Newtown–Stephensburg Historic District facts for kids
Newtown–Stephensburg Historic District
5300 block of Main Street
|Location||Area including Main, Mulberry, Green, Fairfax, Martin, Short, Germain, and Water streets|
|Nearest city||Stephens City, Virginia|
|Area||65 acres (26 ha)|
|Built||1758 to 1941|
|Architectural style||Late Victorian
Late 19th and 20th Century Revivals
Mid 19th Century Revival
|NRHP reference No.||92001033|
Quick facts for kidsSignificant dates
|Added to NRHP||August 18, 1992|
The Newtown–Stephensburg Historic District is located in the central section of Stephens City, Virginia along U.S. Route 11 from the far northern to the far southern boundaries of the town and from just east of Green Hill Cemetery to just west of the interchange of State Route 277 and Interstate 81.
It is a 65-acre (26 ha) historic district that includes 143 contributing buildings and 4 additional contributing sites.
The area that makes up the Newtown–Stephensburg Historic District was originally settled in 1734 by German settler Peter Stephens. Stephens travelled from Pennsylvania with Joist Hite in 1732. Hite's grandson, Issac Hite, Jr. would later build the Belle Grove Plantation in nearby Middletown, Virginia.
Peter Stephens son, Lewis Stephens, was the owner of the original 900 acres (3.6 km2) that made up the town of Stephensburgh, as it was called when chartered and founded in September 1758.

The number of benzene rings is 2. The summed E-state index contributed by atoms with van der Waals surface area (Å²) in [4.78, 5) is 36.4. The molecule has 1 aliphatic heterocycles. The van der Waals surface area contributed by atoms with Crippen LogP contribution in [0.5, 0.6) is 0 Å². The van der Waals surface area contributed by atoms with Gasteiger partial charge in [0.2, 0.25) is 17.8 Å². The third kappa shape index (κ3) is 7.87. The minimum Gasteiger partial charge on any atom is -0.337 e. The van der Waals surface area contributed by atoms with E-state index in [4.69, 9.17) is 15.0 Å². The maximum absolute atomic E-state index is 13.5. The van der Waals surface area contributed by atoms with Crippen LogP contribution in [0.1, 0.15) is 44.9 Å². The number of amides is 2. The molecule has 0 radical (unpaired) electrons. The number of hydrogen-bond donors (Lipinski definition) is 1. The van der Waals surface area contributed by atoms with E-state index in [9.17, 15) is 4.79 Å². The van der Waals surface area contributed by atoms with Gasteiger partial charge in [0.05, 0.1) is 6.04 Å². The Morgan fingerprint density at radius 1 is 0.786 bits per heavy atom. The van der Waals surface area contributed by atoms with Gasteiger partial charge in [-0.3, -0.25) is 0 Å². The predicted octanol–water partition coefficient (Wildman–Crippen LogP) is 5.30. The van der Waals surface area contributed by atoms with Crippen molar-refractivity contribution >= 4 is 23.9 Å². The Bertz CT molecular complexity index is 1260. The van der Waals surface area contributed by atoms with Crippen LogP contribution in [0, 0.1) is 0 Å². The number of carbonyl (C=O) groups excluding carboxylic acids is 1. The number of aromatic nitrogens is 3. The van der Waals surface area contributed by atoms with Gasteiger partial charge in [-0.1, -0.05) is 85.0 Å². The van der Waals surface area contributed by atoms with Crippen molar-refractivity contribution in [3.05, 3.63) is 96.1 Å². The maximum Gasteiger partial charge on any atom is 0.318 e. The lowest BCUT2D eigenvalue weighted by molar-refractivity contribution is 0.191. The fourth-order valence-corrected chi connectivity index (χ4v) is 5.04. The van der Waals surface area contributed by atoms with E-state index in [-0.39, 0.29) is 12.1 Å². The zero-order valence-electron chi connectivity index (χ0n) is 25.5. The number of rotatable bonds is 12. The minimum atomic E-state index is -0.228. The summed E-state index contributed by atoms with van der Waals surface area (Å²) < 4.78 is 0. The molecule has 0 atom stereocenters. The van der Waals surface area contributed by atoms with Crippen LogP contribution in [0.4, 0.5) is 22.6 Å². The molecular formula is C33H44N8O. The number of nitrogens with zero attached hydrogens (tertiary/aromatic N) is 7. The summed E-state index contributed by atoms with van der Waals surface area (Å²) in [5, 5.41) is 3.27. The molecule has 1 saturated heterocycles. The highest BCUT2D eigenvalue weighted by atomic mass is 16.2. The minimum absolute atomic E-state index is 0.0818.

Stephensburgh would become the second oldest town in the Shenandoah Valley (behind nearby Winchester, Virginia). Since its beginnings, the town would be a commercial hub along the "Great Philadelphia Wagon Road" (what is now today U.S. Route 11) and the "Old Dutch Wagon Road" (what is today State Route 277). Because Routes 11 and 277 were two very heavily traveled arteries through the 19th and 20th centuries, the town's businesses oriented towards transportation from the nationally known "Newtown Wagon" companies for the 1800s to today numerous service centers and eateries.
The historical integrity of the individual buildings and the general townscape that make up this historic area is impressive; little to no new construction has taken place in this area since the early 1940s.